ATM Frauds: ‘Preventive tactics’ to learn from a gang busted by police
When the Jaipur police arrested six people from Maharashtra’s Pune and Mumbai recently, they called it the biggest ATM scam busted by the city’s cybercrime branch. This gang committed ATM crimes in almost every state in India. Posing as bank representatives, they called up at 85,000 people in a period of one year in India. Not only common men, but IAS officers have also fallen victim to these gangs. While the news got buried in the inside pages of local papers, there are some lessons you can learn on how these gangs commit ATM crimes, what type of ATM frauds you should be aware of and what preventive measures you can take to avoid being a victim.
Criminals were running a call center
This gang came under the scanner of the police when one Gopal Bairwa, a resident of Jaipur, registered an FIR. The cops came to know that the gang was operating out of Talegaon in Pune (Maharashtra). The police was shocked to learn that they were running a call centre and making thousands of call posing as bank representatives.
Jaipur police commissioner Sanjay Agarwal said that these fraudesters targeted people in almost every city. “They called up 3000 people in Jaipur alone,” Agarwal said.
How these gangs transfer money online from other bank accounts
This gang’s modus-operandi shows how criminals involved in ATM frauds operate:
- This gang bought a lot of SIM cards on the basis of bogus documents and registered e-wallets for each SIM card.
- They would call up the victim and extract necessary information from them including PIN number.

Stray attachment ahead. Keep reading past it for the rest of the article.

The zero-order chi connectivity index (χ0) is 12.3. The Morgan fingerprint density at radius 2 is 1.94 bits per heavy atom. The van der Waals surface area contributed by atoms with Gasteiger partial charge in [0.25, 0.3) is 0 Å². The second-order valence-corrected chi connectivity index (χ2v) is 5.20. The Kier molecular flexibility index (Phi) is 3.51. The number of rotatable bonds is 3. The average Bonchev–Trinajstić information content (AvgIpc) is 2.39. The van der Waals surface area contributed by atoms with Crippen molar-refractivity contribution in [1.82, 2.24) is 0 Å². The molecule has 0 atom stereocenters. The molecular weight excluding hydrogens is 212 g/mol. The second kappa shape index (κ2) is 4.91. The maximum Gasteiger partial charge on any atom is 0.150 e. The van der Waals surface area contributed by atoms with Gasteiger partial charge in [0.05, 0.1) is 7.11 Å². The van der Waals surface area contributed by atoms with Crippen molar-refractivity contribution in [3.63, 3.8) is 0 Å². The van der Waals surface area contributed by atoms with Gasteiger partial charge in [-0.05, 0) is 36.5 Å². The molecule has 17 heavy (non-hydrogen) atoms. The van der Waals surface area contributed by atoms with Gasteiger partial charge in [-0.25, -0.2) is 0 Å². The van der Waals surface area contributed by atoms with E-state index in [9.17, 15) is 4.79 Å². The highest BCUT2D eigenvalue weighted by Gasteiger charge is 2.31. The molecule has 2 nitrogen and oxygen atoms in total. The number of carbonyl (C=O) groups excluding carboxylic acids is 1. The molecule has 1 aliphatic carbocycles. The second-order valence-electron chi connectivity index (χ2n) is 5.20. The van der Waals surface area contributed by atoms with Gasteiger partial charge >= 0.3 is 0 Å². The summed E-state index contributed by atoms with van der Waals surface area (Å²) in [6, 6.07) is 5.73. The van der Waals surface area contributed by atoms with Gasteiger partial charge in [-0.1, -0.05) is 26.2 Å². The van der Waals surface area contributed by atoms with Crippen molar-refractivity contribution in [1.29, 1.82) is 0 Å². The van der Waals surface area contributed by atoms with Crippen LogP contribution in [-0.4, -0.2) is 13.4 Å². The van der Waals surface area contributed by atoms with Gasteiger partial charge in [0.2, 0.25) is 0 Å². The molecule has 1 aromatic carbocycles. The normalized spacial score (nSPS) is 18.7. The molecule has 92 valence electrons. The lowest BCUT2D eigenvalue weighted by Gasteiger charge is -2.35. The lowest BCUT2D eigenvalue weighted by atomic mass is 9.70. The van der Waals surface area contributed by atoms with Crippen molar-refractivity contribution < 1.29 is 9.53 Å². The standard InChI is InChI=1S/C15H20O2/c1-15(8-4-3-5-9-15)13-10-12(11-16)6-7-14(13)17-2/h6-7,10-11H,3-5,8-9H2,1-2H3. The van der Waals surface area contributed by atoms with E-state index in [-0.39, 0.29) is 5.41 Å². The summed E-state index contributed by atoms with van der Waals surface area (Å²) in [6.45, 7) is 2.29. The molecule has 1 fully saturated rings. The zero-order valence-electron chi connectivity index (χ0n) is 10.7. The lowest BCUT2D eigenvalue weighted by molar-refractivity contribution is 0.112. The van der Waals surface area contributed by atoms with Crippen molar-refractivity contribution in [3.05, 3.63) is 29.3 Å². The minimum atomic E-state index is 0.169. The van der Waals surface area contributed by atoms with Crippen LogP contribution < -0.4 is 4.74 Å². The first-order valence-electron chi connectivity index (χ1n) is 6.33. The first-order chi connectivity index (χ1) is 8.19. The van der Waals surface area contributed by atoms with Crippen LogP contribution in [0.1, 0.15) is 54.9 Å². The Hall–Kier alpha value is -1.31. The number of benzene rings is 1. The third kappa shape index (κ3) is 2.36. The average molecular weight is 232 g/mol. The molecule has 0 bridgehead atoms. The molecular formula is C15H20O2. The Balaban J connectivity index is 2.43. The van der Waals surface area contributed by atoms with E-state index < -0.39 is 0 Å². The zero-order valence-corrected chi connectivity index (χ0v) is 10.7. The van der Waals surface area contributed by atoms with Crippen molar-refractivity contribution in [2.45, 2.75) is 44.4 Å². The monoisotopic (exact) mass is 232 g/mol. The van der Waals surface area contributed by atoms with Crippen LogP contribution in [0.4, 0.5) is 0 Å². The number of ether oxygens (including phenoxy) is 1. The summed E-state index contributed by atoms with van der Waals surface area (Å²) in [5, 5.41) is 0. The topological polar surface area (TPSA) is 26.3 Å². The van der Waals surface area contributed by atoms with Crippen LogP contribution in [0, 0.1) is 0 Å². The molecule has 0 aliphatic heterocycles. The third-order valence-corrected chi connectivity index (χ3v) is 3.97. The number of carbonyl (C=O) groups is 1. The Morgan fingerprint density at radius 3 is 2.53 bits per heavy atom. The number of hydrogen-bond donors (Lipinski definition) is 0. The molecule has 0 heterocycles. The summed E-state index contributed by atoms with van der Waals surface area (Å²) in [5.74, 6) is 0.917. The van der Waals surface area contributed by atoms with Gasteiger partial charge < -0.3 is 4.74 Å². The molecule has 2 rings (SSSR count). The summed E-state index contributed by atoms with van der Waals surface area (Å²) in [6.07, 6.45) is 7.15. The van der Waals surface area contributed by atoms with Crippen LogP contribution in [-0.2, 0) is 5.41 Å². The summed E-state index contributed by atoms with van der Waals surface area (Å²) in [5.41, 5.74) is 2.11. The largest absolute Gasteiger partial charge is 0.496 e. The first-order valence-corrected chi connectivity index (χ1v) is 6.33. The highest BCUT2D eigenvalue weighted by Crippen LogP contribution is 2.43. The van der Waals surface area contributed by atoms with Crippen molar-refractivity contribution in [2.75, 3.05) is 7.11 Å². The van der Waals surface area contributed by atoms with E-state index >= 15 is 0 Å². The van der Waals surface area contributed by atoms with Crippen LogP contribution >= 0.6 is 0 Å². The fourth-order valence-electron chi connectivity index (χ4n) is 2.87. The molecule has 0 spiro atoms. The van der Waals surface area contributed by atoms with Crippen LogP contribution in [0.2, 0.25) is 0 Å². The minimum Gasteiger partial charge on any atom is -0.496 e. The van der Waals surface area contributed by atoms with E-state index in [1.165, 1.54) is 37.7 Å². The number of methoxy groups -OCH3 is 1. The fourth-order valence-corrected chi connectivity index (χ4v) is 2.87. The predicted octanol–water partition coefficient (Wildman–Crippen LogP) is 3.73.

- They would have the victim verify the message sent to his or her mobile phone for the notification of the money transfer (OTP).
- They would then transfer money online from the victim’s bank accounts using e-wallets. They will send the money to e-wallets for online shopping and transfer it to their bank accounts.
Many mobile commerce platforms including Paytm provide the Immediate Payment Service (IMPS) facility for people to use their mobile wallets to transfer money into any bank account.
Police came to know that the gang was also offering 30-40% commission to mobile shop owners also. They would have the money transferred with help of these shop owners and get cash from them in exchange of commission. They would then deposit the money in their bank accounts.
How ATM frauds are committed (modus-operandi)
- The fraudsters call you posing as a bank representative (a bank manager in the case of this gang)
- They used a variety of pretext. Following are the five pretexts they used frequently:
- Your ATM card is being cancelled
- Your ATM card’s credit limit is being increased (funny pretext)
- Your ATM card is being linked to Aadhaar Card
- Your ATM has become old (not expired) and we are issuing a brand new card
- When did you withdraw money using your card the last time (If the victim hasn’t used the card for long, they would tell it is being cancelled due to misuse)
- The victim will tell the PIN card, CTV Number and OTP
- They will tell the victim that the OTP is his or her new PIN number and he or she share it with them so that they could maintain a record
- Using PIN, CVC number and OTP, the fraudsters transfer money from the victim’s bank account to their bank account.
What to learn from the modus-operandi of this gang
- Banks never ask you to share your PIN Number, CVC or OTP. The only exception is when you want to change your netbanking password on the concerned bank’s netbanking website.
- You can easily check your ATM’s expiry date
- If there is any issue with your ATM, you should visit your branch and talk to the bank representatives there directly. Even they can’t ask you details of your ATM card including PIN, CVC and OTP.
Police suspected that many of the victims of this gang didn’t even approach the police. Police commissioner Agarwal even appealed people to come forward and register a complaint.